On the basis of our experience with Café Scientifique New Mexico over the past five years, we offer guidance to those who might wish to organize their own teen Café Scientifique program. We hope that it will prove helpful.
Each of the section titles below is a link to a checklist of the most important things to consider.
Before You Start
Establish your program goals. It is helpful to start with explicit program goals and revisit them regularly to see whether the program is achieving them; these might include any or all of:
- Teens acquire a richer, more nuanced understanding of the nature of science.
- Teens are more confident discussing science developments and their potential impact on society.
- Teens come to see scientists as real people leading interesting lives.
- Teens get a better appreciation of the relevance of science to their daily lives.
- Teens acquire increased science literacy concerning current issues in science.
- Some teens come to consider the possibility of a life in science for themselves.
- Teens develop skills and attitudes for lifelong learning in science.
Know and implement the essential ingredients of a successful Café program. These include:
- Teens need to have a sense of ownership of the program to a maximal degree.
- Café scientists must be well-vetted for their communication and interpersonal skills and then coached to communicate effectively with teens specifically.
- The program must have a committed “local hero” with the energy to make the Cafés a success.
- Interactivity and active learning is crucial for achieving impact with teens.
- Relationships with institutions that encourage their scientists to participate are essential.
Set up a budget. The main costs are in staff time, venue rental, and food. However, there are ways to keep all of these at a minimum or free.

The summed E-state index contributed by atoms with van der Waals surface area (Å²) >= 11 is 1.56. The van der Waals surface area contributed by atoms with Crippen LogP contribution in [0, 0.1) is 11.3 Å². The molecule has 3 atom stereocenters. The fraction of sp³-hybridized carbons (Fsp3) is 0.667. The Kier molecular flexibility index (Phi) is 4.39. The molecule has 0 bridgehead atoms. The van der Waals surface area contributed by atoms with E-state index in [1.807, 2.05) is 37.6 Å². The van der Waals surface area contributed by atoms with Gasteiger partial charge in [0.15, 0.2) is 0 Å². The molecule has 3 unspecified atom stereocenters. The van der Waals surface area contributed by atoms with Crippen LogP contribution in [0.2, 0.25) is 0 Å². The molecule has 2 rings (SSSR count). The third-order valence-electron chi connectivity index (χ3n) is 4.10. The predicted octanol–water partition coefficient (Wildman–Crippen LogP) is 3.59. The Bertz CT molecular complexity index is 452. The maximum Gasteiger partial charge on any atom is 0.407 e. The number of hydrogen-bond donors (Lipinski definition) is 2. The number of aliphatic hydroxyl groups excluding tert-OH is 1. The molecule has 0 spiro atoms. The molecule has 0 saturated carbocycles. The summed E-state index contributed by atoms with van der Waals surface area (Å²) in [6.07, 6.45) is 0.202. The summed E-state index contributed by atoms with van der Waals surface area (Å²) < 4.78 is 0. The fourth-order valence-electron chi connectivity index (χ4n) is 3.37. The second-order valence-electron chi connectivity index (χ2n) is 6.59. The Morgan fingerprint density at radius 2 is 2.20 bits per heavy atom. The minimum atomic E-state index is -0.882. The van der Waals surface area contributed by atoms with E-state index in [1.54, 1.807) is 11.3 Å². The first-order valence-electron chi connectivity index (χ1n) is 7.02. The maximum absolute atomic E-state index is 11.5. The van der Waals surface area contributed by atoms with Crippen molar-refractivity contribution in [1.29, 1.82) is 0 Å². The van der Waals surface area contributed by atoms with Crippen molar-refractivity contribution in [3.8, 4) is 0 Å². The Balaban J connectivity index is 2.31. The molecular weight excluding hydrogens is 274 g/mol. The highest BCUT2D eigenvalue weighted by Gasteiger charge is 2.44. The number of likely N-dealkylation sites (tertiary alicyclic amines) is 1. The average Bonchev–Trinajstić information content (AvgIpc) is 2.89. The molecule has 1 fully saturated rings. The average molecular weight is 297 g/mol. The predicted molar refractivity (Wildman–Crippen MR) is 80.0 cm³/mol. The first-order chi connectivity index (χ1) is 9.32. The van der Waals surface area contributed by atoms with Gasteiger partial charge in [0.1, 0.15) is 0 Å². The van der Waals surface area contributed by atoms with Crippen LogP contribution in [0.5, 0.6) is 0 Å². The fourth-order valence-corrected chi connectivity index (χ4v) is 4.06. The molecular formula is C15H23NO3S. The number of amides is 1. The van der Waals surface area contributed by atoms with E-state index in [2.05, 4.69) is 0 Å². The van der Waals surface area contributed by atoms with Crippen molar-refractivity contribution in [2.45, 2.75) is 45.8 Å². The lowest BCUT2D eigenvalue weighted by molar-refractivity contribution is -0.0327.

Staff time is the most difficult to estimate and will depend on whether your organization already has a strong connection to a teen audience, a source of high quality presenters, and knowledge and access to resources that might supplement a presentation with an activity. These are the major variables in the time required. If your organization does not have the above connections and resources, the staff time to build them could be large initially, but then decreases significantly after the first year. The actual time involved in hosting the Café and supporting the TLT activities is on the order of 6-8 hours per Café.
Room rental charges can be free to expensive. We have found that many venues will waive room rental charges, because organizations see the program as an asset that supports their community, scientific or educational mission. Look for space that typically is not used in the evening, like research parks, corporations, and colleges. Commit to always leave the venue clean so the host site has no added costs for cleaning.
Food costs run at about $2-3 per teen, but can be much less if only chips and drinks are served, for example. The more teens that attend, the lower the cost per teen, if you buy in bulk. However, some venues may require that all food is purchased through their in- house caterer, which typically increased costs to as much as $10-12 per person.
Additional costs might include a small honorarium (~$50) for the presenter, though adult Café programs do not offer these. Transportation costs or car pool subsidies for teens could be offered, if funds are available, and the distance traveled warrants it. This might add $30-$40 per meeting to the cost of a larger Café program.